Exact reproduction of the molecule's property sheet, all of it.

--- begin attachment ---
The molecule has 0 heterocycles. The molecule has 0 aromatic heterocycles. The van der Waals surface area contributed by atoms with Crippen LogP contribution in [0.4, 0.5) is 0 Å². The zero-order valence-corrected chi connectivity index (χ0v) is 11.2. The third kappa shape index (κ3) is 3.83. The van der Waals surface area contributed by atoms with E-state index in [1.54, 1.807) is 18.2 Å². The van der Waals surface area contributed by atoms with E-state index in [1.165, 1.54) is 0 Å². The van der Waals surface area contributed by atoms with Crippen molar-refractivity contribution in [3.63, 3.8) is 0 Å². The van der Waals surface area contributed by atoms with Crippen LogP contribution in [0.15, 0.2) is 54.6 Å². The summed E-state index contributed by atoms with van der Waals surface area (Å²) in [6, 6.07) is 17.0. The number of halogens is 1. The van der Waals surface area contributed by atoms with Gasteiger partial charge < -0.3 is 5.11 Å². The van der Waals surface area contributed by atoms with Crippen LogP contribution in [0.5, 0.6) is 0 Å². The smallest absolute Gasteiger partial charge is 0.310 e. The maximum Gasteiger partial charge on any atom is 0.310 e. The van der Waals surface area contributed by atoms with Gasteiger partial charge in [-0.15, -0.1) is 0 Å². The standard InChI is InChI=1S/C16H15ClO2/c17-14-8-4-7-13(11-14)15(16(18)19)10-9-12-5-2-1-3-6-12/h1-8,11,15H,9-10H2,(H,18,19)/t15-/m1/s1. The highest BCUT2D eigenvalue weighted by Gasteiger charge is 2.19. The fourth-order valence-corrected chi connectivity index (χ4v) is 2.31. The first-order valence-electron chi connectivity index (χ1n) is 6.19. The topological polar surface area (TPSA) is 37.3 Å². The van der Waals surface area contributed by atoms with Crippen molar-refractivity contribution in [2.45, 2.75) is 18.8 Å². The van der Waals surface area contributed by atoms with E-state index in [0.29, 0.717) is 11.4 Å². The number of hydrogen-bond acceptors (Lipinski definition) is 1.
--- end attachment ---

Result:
The molecule has 0 heterocycles. The molecule has 0 aromatic heterocycles. The van der Waals surface area contributed by atoms with Crippen LogP contribution in [0.4, 0.5) is 0 Å². The zero-order valence-corrected chi connectivity index (χ0v) is 11.2. The third kappa shape index (κ3) is 3.83. The van der Waals surface area contributed by atoms with E-state index in [1.54, 1.807) is 18.2 Å². The van der Waals surface area contributed by atoms with E-state index in [1.165, 1.54) is 0 Å². The van der Waals surface area contributed by atoms with Crippen molar-refractivity contribution in [3.63, 3.8) is 0 Å². The van der Waals surface area contributed by atoms with Crippen LogP contribution in [0.15, 0.2) is 54.6 Å². The summed E-state index contributed by atoms with van der Waals surface area (Å²) in [6, 6.07) is 17.0. The number of halogens is 1. The van der Waals surface area contributed by atoms with Gasteiger partial charge < -0.3 is 5.11 Å². The van der Waals surface area contributed by atoms with Crippen LogP contribution in [0.5, 0.6) is 0 Å². The smallest absolute Gasteiger partial charge is 0.310 e. The maximum Gasteiger partial charge on any atom is 0.310 e. The van der Waals surface area contributed by atoms with Gasteiger partial charge in [-0.15, -0.1) is 0 Å². The standard InChI is InChI=1S/C16H15ClO2/c17-14-8-4-7-13(11-14)15(16(18)19)10-9-12-5-2-1-3-6-12/h1-8,11,15H,9-10H2,(H,18,19)/t15-/m1/s1. The highest BCUT2D eigenvalue weighted by Gasteiger charge is 2.19. The fourth-order valence-corrected chi connectivity index (χ4v) is 2.31. The first-order valence-electron chi connectivity index (χ1n) is 6.19. The topological polar surface area (TPSA) is 37.3 Å². The van der Waals surface area contributed by atoms with Crippen molar-refractivity contribution in [2.45, 2.75) is 18.8 Å². The van der Waals surface area contributed by atoms with E-state index in [0.29, 0.717) is 11.4 Å². The number of hydrogen-bond acceptors (Lipinski definition) is 1.